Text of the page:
In the UK we eat around three bars of chocolate a week each. Raw cocoa prices have risen dramatically, but Tom Heap finds that higher prices could bring about a sustainable future.
It used to be a treat but now a chocolate bar is one of the cheapest ways to fill up. Chocolate is the unlikely substance at the heart of commodity wars. Cocoa has been reported to be more valuable than gold but will this mean the end of the nation's coffee break.
Over-farming has caused problems in chocolate producing countries in Africa and South America. The pressure to produce cheap cocoa has meant farmers have failed to replant and replenish. Soil has become unusable and mature trees are now reaching the end of their life cycle. Fair trade has been forced on even the biggest producers like Nestle as the only means to get the raw product. But, is it too little too late and is this late interest a real commitment to fair deals for farmers and their land?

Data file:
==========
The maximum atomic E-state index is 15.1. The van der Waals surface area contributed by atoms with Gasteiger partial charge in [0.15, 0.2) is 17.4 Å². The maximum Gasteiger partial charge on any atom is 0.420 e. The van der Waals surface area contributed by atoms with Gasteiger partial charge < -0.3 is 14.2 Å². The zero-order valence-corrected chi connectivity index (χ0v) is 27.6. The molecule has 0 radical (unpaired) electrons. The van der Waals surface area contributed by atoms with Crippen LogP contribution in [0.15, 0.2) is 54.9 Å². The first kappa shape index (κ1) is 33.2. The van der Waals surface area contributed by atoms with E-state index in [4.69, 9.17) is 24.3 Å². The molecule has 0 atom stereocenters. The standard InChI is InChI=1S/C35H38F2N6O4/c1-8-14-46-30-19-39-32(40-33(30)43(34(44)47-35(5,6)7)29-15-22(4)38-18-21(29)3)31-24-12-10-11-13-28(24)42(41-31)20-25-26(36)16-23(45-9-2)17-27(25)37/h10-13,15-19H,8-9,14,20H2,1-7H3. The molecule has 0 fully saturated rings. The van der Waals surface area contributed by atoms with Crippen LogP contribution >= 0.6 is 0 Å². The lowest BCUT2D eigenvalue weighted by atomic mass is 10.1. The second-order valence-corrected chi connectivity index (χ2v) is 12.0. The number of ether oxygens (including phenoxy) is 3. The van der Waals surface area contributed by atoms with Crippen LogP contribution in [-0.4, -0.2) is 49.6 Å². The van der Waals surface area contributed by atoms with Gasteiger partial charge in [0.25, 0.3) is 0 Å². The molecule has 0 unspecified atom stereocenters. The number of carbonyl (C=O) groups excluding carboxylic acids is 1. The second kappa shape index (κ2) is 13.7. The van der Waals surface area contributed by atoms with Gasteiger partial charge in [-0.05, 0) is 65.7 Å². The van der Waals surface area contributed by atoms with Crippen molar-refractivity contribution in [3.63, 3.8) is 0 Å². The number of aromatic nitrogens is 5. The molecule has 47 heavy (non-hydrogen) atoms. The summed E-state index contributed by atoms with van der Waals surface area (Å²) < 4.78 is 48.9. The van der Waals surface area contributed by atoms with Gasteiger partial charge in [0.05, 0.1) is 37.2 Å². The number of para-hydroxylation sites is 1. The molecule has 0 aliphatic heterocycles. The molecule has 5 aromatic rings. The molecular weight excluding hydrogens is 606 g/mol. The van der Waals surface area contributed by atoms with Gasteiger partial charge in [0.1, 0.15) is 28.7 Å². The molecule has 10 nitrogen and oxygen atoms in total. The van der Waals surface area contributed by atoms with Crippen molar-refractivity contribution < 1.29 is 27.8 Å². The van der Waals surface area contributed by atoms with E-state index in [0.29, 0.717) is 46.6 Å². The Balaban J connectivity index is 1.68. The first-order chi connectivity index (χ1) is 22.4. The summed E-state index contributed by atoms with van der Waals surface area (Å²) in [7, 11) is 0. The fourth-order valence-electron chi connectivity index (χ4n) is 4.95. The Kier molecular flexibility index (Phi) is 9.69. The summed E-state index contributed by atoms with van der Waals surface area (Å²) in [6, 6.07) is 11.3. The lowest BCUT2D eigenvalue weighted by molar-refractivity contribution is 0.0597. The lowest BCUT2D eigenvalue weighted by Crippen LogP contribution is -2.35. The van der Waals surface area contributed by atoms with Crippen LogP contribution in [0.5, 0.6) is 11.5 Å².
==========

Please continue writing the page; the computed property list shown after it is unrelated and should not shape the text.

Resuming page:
There is concern that speculation by financial traders has helped to push up food prices worldwide, creating an unsustainable bubble that makes it even harder for many in the developing world to afford to eat. Workers in the UK have also felt the impact - Burton's Foods blamed higher cocoa and wheat prices for the closure of its Wirral factory - where Wagon Wheels and Jammie Dodgers are made - with the loss of over 400 jobs.
Palm oil is another growing problem. Cheap, easy to grow and lucrative, many cocoa farmers have switched to this crop and turned their land over to monoculture. Costing the Earth investigates the efforts to keep our favourite treat going and asks if this is the first commodity of many to succumb to over-production and unrealistically cheap market prices.